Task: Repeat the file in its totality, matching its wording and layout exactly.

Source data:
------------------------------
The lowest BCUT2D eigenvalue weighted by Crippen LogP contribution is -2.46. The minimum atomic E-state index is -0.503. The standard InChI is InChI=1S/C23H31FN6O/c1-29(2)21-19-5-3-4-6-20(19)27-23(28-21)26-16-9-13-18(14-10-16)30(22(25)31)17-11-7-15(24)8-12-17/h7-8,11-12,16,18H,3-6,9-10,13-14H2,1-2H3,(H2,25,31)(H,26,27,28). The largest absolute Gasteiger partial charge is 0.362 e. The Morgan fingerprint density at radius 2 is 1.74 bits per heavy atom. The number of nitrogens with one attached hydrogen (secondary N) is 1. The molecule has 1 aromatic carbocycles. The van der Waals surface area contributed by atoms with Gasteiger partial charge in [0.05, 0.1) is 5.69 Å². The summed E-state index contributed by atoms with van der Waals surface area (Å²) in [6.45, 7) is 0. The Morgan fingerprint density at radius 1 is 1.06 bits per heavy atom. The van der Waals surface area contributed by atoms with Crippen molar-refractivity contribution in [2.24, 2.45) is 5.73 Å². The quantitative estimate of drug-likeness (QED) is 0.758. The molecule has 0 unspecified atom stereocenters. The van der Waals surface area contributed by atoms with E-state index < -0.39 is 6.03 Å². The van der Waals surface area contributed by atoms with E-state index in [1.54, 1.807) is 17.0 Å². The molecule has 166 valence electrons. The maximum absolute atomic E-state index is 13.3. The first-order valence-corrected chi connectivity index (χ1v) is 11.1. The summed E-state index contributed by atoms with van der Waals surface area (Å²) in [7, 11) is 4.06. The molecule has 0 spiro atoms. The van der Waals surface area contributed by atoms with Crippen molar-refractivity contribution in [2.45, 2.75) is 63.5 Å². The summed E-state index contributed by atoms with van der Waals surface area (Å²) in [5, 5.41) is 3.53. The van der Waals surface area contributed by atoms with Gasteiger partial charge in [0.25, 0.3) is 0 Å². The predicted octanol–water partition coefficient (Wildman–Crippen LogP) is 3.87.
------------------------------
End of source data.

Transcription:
The lowest BCUT2D eigenvalue weighted by Crippen LogP contribution is -2.46. The minimum atomic E-state index is -0.503. The standard InChI is InChI=1S/C23H31FN6O/c1-29(2)21-19-5-3-4-6-20(19)27-23(28-21)26-16-9-13-18(14-10-16)30(22(25)31)17-11-7-15(24)8-12-17/h7-8,11-12,16,18H,3-6,9-10,13-14H2,1-2H3,(H2,25,31)(H,26,27,28). The largest absolute Gasteiger partial charge is 0.362 e. The Morgan fingerprint density at radius 2 is 1.74 bits per heavy atom. The number of nitrogens with one attached hydrogen (secondary N) is 1. The molecule has 1 aromatic carbocycles. The van der Waals surface area contributed by atoms with Gasteiger partial charge in [0.05, 0.1) is 5.69 Å². The summed E-state index contributed by atoms with van der Waals surface area (Å²) in [6.45, 7) is 0. The Morgan fingerprint density at radius 1 is 1.06 bits per heavy atom. The van der Waals surface area contributed by atoms with Crippen molar-refractivity contribution in [2.24, 2.45) is 5.73 Å². The quantitative estimate of drug-likeness (QED) is 0.758. The molecule has 0 unspecified atom stereocenters. The van der Waals surface area contributed by atoms with E-state index < -0.39 is 6.03 Å². The van der Waals surface area contributed by atoms with E-state index in [1.54, 1.807) is 17.0 Å². The molecule has 166 valence electrons. The maximum absolute atomic E-state index is 13.3. The first-order valence-corrected chi connectivity index (χ1v) is 11.1. The summed E-state index contributed by atoms with van der Waals surface area (Å²) in [7, 11) is 4.06. The molecule has 0 spiro atoms. The van der Waals surface area contributed by atoms with Crippen molar-refractivity contribution in [2.45, 2.75) is 63.5 Å². The summed E-state index contributed by atoms with van der Waals surface area (Å²) in [5, 5.41) is 3.53. The van der Waals surface area contributed by atoms with Gasteiger partial charge in [0.25, 0.3) is 0 Å². The predicted octanol–water partition coefficient (Wildman–Crippen LogP) is 3.87.